‘The Insider’ and ‘Collateral’ director Michael Mann tackles an unusually timely topic with his latest thriller: computer hacking. And he wants us to take it seriously, as ‘Blackhat’ begins with a series of those tired shots that cruise along wires and through flashing microchips until we see a nuclear reactor’s cooling fans go belly-up. The resulting disaster deserves its own Bond villain to cackle at the mayhem while stroking his cat.
But instead, Mann reverts to what he does best – ladling on the tech talk and creating the impression of something profoundly grown-up.
A ‘remote-access tool’ is suspected, and we’re off to an American prison, where a criminal programmer (Chris Hemsworth, looking more like a layabout than a guru) languishes in his cell. They need him to crack some code. And if ‘Thor’ star Hemsworth sometimes has to take off his shirt and please the Marvel fanbase, so be it.
Go ahead and call ‘Blackhat’ silly, but that’s missing the point. The movie is high-grade kids stuff, loaded with frantic keyboard poundings, an unlikely love affair (with Wei Tang) and shoot-outs in Asian markets. With this film Mann doesn’t tease out the unhinged performances he did from Al Pacino in ‘Heat’ and ‘The Insider’, but he’s back on familiar ground after the misfire of 2009’s ‘Public Enemies’.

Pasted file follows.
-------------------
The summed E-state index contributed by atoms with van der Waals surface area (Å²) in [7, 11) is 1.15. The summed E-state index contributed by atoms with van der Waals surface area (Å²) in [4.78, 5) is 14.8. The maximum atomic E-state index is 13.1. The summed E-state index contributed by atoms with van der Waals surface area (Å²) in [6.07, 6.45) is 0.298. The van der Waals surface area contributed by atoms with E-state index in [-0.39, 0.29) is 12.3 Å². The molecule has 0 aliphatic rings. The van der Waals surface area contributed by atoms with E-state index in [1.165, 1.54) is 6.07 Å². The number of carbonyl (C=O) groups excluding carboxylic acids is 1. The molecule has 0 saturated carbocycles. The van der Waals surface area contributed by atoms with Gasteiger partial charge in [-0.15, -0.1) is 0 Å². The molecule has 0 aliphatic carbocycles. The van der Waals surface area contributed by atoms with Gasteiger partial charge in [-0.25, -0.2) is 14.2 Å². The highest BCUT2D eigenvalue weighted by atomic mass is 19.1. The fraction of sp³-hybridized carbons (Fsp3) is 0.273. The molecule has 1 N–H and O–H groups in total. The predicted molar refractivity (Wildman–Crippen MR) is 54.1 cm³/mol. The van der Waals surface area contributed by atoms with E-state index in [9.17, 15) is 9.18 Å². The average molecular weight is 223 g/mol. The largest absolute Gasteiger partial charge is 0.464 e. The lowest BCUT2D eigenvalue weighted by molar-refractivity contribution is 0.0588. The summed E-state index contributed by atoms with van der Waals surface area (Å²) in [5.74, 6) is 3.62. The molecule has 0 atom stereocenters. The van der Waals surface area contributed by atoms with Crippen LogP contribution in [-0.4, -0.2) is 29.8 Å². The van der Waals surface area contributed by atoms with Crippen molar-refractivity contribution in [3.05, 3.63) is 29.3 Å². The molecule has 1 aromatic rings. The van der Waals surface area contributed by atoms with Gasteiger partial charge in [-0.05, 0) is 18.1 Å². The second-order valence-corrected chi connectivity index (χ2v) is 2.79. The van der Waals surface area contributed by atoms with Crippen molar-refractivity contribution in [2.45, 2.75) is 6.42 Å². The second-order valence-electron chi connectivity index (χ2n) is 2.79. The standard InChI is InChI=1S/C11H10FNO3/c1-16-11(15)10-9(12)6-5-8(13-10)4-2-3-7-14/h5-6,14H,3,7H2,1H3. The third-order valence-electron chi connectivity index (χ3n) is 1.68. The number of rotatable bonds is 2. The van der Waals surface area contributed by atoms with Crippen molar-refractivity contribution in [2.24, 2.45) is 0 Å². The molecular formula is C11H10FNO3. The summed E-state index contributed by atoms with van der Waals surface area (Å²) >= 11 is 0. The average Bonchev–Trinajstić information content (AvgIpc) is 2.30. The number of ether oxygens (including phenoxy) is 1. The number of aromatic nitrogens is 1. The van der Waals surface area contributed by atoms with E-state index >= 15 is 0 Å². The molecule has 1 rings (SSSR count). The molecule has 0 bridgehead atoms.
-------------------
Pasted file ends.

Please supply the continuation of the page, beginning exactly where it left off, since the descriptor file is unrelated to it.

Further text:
Style is hardly a side dish with Mann – it’s the main course. No one captures city lights at night or luxury cars slinking down the highway like the creator of ‘Miami Vice’. Synthesisers twinkle, phones vibrate and Mann’s pioneering conversion to digital video continues to yield breathtaking results.
|Release date:||Friday February 20 2015|
Cast and crew
|Screenwriter:||Morgan Davis Foehl|
Average User Rating
2.7 / 5
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I usually watch a movie in full particularly if I've treated myself and friends to a posh seat with cashmere blanket and all the trimmings. But Blackhat proved too hard for us to make it till the end. Thoroughly disappointing. Chris Hemsworth is really bad.
Cold, unengaging cybercrime "thriller". The script is undeserving of a director with Mann`s pedigree, the characters are entirely one-dimensional and Hemsworth acts like a handsome, mobile mannequin.
It's a return to form for Mann. His digital experiment finally delivered proper results. Hemsworth lives up to the promise from Ron Howard's Rush and eventually Mann finds a way to wrap this up on a visceral and cathartic note. Don't believe the initial counter-hype. In a time when Taken became the norm for the non-comic bool action film Mann delivered an arty paraphrase of Red Heat and Black Rain which got the US critics confused. And yet I rely on European moviegoers to fully appreciate what he did in this one.